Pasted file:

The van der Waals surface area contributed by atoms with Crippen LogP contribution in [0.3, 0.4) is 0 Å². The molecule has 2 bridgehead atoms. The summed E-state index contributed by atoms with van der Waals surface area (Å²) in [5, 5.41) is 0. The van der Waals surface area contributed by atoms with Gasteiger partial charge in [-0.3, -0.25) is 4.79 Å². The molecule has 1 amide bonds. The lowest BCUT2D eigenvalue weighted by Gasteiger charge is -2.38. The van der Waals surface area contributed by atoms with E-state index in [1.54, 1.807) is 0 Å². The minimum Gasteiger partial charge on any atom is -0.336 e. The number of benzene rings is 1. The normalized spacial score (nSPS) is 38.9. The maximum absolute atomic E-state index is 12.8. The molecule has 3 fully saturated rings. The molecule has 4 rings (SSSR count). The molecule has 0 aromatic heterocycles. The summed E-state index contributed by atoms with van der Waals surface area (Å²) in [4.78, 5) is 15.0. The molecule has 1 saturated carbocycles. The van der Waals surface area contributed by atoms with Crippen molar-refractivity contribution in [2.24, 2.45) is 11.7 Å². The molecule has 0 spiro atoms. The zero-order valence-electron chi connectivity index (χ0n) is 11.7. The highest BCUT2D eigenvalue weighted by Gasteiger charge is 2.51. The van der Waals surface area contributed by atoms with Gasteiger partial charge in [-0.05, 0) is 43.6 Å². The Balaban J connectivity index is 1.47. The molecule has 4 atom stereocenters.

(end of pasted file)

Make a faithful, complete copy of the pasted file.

The van der Waals surface area contributed by atoms with Crippen LogP contribution in [0.3, 0.4) is 0 Å². The molecule has 2 bridgehead atoms. The summed E-state index contributed by atoms with van der Waals surface area (Å²) in [5, 5.41) is 0. The van der Waals surface area contributed by atoms with Gasteiger partial charge in [-0.3, -0.25) is 4.79 Å². The molecule has 1 amide bonds. The lowest BCUT2D eigenvalue weighted by Gasteiger charge is -2.38. The van der Waals surface area contributed by atoms with E-state index in [1.54, 1.807) is 0 Å². The minimum Gasteiger partial charge on any atom is -0.336 e. The number of benzene rings is 1. The normalized spacial score (nSPS) is 38.9. The maximum absolute atomic E-state index is 12.8. The molecule has 3 fully saturated rings. The molecule has 4 rings (SSSR count). The molecule has 0 aromatic heterocycles. The summed E-state index contributed by atoms with van der Waals surface area (Å²) in [4.78, 5) is 15.0. The molecule has 1 saturated carbocycles. The van der Waals surface area contributed by atoms with Crippen molar-refractivity contribution in [2.24, 2.45) is 11.7 Å². The molecule has 0 spiro atoms. The zero-order valence-electron chi connectivity index (χ0n) is 11.7. The highest BCUT2D eigenvalue weighted by Gasteiger charge is 2.51. The van der Waals surface area contributed by atoms with Gasteiger partial charge in [-0.05, 0) is 43.6 Å². The Balaban J connectivity index is 1.47. The molecule has 4 atom stereocenters.